Once again we are emerging from a period of economic contraction with monetary policy breaking all previous records of just how accommodative central bankers can be. And once again there is a rising chorus of alarm about potential inflation on the horizon.
Similar alarm bells were raised following the 2001-2002 bear market and the 2008 financial crisis. They also chimed in 2011 when commodity prices rose sharply, in 2013 during the taper tantrum and in 2016 shortly after Trump was elected. Each time, however, the inflationary wolf failed to materialize.
Questions about inflation have been commonplace during client events we have hosted so far in 2021, so is there reason to be concerned? Will the wolf finally appear?
Today we outline our thoughts about the near term and some important longer-term trends.
QE – It Is Different This Time
All things being equal, if central banks are actively using their balance sheet to deploy quantitative easing (QE or buying of financial assets), this is inflationary. Of course, this leads to the question, why didn’t we see any inflationary result from the QE that was piled on for years after the 2008 financial crisis? The fact is things are rarely equal.
In the years following 2008, QE had a short circuit that limited its impact on the real economy, which is where inflation happens. In the U.S., the Federal Reserve’s purchase of financial assets led to financial institutions building their reserves and capital ratios (or in many cases repairing). They likely would have lent more out into the real economy, increasing the money supply, and causing some inflation pressure, but there wasn’t demand. As a result, QE (2008-2016) resulted in asset-price inflation but really didn’t make a dent in the economy. This also increased income disparity. Meanwhile outside the U.S., QE in Europe and Japan was offset by fiscal restraint or austerity. Again, the result was asset-price inflation but limited economic inflation or growth.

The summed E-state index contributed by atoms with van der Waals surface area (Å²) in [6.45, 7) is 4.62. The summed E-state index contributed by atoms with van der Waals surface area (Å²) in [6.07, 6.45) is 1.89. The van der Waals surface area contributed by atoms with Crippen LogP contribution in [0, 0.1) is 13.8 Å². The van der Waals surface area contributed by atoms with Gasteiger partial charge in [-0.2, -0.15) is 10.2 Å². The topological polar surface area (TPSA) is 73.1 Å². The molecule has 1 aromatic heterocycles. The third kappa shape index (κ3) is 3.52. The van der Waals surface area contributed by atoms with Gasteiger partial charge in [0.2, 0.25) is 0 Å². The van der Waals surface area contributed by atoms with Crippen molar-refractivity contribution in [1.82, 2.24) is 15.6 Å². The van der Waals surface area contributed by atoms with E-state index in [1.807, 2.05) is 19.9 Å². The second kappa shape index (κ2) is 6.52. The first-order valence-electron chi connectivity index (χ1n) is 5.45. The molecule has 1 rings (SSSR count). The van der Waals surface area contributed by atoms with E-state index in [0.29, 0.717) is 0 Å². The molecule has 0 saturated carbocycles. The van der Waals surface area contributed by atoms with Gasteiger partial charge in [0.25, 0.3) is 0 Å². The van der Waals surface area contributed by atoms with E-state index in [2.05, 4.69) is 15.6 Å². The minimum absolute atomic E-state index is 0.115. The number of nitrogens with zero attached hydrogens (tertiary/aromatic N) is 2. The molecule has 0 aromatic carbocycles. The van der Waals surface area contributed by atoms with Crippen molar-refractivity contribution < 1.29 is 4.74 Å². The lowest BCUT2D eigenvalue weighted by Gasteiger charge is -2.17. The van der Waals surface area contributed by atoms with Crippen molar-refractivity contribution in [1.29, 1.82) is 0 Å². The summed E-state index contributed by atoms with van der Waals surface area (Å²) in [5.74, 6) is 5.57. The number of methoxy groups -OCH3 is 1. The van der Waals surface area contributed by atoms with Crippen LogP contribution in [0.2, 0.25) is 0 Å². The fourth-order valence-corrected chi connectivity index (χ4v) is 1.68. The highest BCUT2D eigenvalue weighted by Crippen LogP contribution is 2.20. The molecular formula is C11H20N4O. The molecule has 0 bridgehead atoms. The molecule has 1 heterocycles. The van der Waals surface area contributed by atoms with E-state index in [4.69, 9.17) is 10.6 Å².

Today QE is different. The financial institution or middleman has somewhat been removed. We currently have central banks buying up trillions in bonds; meanwhile governments have been issuing trillions of bonds to fund fiscal spending programs. As a result, a greater portion of this stimulus has gone directly into the real economy. This would be inflationary, but since we are in a recession, it is just offsetting much of the deflationary pressures. As the economy recovers, and if policy remains very accommodative – as promised by just about every central bank – inflation may actually appear this time. It is already reflected within inflation expectations and bond break-evens.
Short-Term Cyclical Uptick In Inflation
One could easily dismiss any short-term uptick in inflation given the size of the output gap. This is the difference between current economic activity and the economy’s potential. Every major country currently has an output gap as these economies recover amid efforts to counter the pandemic that weighs heavily on a number of industries. This economic slack is deflationary as is 6.7% unemployment in the U.S. and 8.6% in Canada.
However, the current recession and recovery are unique. The high unemployment rate is concentrated within a handful of industries, mainly select services, which are most impacted by socially distancing efforts. Unfortunately, the skill set of the labor pool in these most impacted industries is not conducive to switching into industries with tighter labor markets. As a result, the overall or headline high level of unemployment is not translating into broader downward wage pressures.
There are also some short-term inflationary impulses that could lift inflation outside of its decade-old range (see Chart 1). Supply disruptions due to the pandemic and rising logistics costs are putting upward pressure on many input prices. At the same time, demand continues to gradually recover. These will likely filter down to final prices in time.
Countering this inflationary pressure, rents are declining. Given the weight rent carries in CPI, it would be difficult to see a big rise in near term inflation. Plus, productivity gains thanks to increased use of technology during this pandemic could further hold back near-term inflation.